Posted February 20, 2013 & filed under Notebook.

Student writing at the Houston Arboretum & Nature Center

Student writing at the Houston Arboretum & Nature Center

Today I am a small, black, little thing,
the size of a quarter.
Today I am a rock with a message saying “don’t go there.”
Today I am a rock with no reason and no purpose
but to sit there in the soft, mushy soil.
Today I am life,
I am light.
Today I am flight.

by Zachary, 4th grade


I Believe

Posted January 30, 2013 & filed under Notebook.


I believe in the pink, fresh flowers
That grow slowly in a garden.
I believe in the aroma of the strawberry, sweet perfume
That flows through the air.
I believe in the soft rain
That falls from the clouds to the ground.
I believe in the slippery black and white penguin
That plays with me.
I believe in the sour, yellow lemon with salt
That I adore.
I believe that one day I will see all of nature
That I am missing.
I believe in me.

by Julieta, 3rd grade

John Palmer Art names Writers in the Schools Charity of the Year

Posted January 23, 2013 & filed under Notebook.

John Palmer Art has named Writers in the Schools as its 2013 Charity of the Year and will support our organization for the entire calendar year through the raising of funds and awareness.

John Ross Palmer & WITS

Artist John Ross Palmer says, “We fell in love with WITS and their team from the get-go.  They are 100% committed and enthusiastic about their work–just like me!  Look forward to our events that support WITS this year–both our cherished art collectors and their patrons should be ready to be wowed!”

As John Palmer Art’s 2013 Charity of the Year, WITS will be specifically honored at the following events at the John Palmer Art Gallery & Studio: Official Charity of the Year Launch Party on April 6th, The Afternoon & Evening of Escapism on October 19th and an Official  Fundraising Party for WITS (Date to be Determined). Visit johnpalmerart.com for more information about John and his incredible work.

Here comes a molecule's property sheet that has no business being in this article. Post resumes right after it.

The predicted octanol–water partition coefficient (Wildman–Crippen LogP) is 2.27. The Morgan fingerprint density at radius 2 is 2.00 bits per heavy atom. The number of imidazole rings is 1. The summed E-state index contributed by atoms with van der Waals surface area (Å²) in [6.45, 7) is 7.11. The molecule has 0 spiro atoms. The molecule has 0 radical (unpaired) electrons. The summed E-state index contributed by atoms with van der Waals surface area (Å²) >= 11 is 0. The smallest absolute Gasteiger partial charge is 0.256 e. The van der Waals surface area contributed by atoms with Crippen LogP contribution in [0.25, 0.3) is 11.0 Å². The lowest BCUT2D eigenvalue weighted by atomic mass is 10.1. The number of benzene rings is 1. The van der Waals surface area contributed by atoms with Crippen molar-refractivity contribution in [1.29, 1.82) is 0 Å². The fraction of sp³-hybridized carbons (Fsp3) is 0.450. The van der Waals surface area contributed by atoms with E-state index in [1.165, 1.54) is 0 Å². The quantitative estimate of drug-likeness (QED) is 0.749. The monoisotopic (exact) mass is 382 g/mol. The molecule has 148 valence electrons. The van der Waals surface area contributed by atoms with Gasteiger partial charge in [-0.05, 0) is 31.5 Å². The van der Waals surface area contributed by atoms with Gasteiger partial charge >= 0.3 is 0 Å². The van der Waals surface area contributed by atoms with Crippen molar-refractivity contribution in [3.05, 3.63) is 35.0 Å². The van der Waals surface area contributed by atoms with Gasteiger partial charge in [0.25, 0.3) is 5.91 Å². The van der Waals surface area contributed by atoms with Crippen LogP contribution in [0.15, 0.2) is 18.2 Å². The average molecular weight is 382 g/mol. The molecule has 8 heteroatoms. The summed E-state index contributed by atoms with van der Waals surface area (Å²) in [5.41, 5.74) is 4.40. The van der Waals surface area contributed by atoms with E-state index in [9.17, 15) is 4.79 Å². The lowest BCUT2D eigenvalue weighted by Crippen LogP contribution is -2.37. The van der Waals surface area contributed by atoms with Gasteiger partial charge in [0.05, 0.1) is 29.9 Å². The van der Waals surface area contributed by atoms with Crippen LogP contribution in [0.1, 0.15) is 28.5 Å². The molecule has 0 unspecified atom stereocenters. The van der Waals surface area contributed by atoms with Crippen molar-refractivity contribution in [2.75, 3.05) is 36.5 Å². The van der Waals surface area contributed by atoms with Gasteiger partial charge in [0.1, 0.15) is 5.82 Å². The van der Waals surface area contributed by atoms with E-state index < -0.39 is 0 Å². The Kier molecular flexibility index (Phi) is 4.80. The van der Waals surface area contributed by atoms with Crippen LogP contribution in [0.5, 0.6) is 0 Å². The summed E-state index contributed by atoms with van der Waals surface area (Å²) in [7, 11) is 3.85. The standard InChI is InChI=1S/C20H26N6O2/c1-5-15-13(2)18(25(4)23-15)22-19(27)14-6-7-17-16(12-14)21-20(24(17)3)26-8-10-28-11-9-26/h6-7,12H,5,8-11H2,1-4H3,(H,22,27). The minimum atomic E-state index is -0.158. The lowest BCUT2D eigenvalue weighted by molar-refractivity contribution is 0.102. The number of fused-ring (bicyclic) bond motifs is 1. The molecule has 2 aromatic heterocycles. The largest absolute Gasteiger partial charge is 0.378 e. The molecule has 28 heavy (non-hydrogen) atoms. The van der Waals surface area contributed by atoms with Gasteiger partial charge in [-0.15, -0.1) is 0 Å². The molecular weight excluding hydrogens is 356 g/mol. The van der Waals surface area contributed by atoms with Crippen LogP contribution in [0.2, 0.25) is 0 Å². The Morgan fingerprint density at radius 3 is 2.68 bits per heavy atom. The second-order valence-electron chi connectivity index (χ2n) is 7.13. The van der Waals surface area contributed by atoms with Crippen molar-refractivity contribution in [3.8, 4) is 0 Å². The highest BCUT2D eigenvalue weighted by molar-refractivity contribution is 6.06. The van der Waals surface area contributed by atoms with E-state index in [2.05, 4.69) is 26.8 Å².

Outside in Winter

Posted January 18, 2013 & filed under Notebook.

I am outside looking at the snow falling, and I hear the wind blowing the trees.
I am outside smelling the hot chocolate and hearing the birds.
I am walking and looking at the animals outside.
Children are playing and people are saving the plants.
I am looking at my family playing.

by Jorge, 3rd grade

Meet New WITS Writer Elizabeth Keel

Posted January 16, 2013 & filed under Notebook.

Elizabeth A. M. Keel is a novelist and playwright. Her plays have been produced by the University of Houston, The Nova Arts Project, The Scriptwriters/Houston, Big Head Productions, Bootown, and MIldred’s Umbrella. Her first novel, Running Into Trouble, was published in 2010. Elizabeth also works as a teaching artist for the Alley Theatre, helping teens write short plays.

Elizabeth’s thoughts on WITS: 

All the stories I’ve ever read have stayed with me. They fill my tool box. I’ve read screwy stories, and ones that hammered things home. Sometimes, a certain story was the only thing that could spackle a crack in my life.

WITS is the Home Depot of story-tools. They are aisle after aisle of improved thought, humor, creativity, and hope. My goal is to hand out wrenches and saws to the next generation of thinkers. To teach them to look at problems, and instead of panic, draw on their writing and reading to see them through.

Elizabeth was influenced by Half Magic written by Edward Eager: